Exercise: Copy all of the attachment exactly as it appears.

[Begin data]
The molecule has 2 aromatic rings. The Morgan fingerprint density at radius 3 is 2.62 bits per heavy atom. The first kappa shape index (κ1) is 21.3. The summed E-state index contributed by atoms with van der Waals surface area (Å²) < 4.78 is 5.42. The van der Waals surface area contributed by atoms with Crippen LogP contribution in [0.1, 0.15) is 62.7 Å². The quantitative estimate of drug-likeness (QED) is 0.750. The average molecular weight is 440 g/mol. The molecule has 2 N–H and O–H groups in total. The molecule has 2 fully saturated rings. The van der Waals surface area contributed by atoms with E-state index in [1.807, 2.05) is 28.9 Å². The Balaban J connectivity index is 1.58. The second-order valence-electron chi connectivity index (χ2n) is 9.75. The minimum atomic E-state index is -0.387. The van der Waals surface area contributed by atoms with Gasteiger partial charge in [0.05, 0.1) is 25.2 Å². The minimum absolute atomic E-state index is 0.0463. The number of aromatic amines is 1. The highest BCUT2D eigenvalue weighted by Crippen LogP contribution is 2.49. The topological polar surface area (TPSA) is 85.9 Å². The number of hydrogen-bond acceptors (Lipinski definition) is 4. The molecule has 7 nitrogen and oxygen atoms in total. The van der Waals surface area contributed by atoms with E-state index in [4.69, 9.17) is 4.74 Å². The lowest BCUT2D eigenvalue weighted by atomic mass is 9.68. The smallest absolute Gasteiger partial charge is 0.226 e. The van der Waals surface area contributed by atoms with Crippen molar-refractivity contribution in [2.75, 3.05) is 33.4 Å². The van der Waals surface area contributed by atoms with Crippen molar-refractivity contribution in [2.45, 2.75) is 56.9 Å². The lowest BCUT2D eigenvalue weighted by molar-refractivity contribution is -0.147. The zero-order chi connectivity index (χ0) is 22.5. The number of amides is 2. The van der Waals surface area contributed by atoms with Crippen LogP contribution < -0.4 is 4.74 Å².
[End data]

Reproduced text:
The molecule has 2 aromatic rings. The Morgan fingerprint density at radius 3 is 2.62 bits per heavy atom. The first kappa shape index (κ1) is 21.3. The summed E-state index contributed by atoms with van der Waals surface area (Å²) < 4.78 is 5.42. The van der Waals surface area contributed by atoms with Crippen LogP contribution in [0.1, 0.15) is 62.7 Å². The quantitative estimate of drug-likeness (QED) is 0.750. The average molecular weight is 440 g/mol. The molecule has 2 N–H and O–H groups in total. The molecule has 2 fully saturated rings. The van der Waals surface area contributed by atoms with E-state index in [1.807, 2.05) is 28.9 Å². The Balaban J connectivity index is 1.58. The second-order valence-electron chi connectivity index (χ2n) is 9.75. The minimum atomic E-state index is -0.387. The van der Waals surface area contributed by atoms with Gasteiger partial charge in [0.05, 0.1) is 25.2 Å². The minimum absolute atomic E-state index is 0.0463. The number of aromatic amines is 1. The highest BCUT2D eigenvalue weighted by Crippen LogP contribution is 2.49. The topological polar surface area (TPSA) is 85.9 Å². The number of hydrogen-bond acceptors (Lipinski definition) is 4. The molecule has 7 nitrogen and oxygen atoms in total. The van der Waals surface area contributed by atoms with E-state index in [4.69, 9.17) is 4.74 Å². The lowest BCUT2D eigenvalue weighted by atomic mass is 9.68. The smallest absolute Gasteiger partial charge is 0.226 e. The van der Waals surface area contributed by atoms with Crippen molar-refractivity contribution in [2.75, 3.05) is 33.4 Å². The van der Waals surface area contributed by atoms with Crippen molar-refractivity contribution in [2.45, 2.75) is 56.9 Å². The lowest BCUT2D eigenvalue weighted by molar-refractivity contribution is -0.147. The zero-order chi connectivity index (χ0) is 22.5. The number of amides is 2. The van der Waals surface area contributed by atoms with Crippen LogP contribution < -0.4 is 4.74 Å².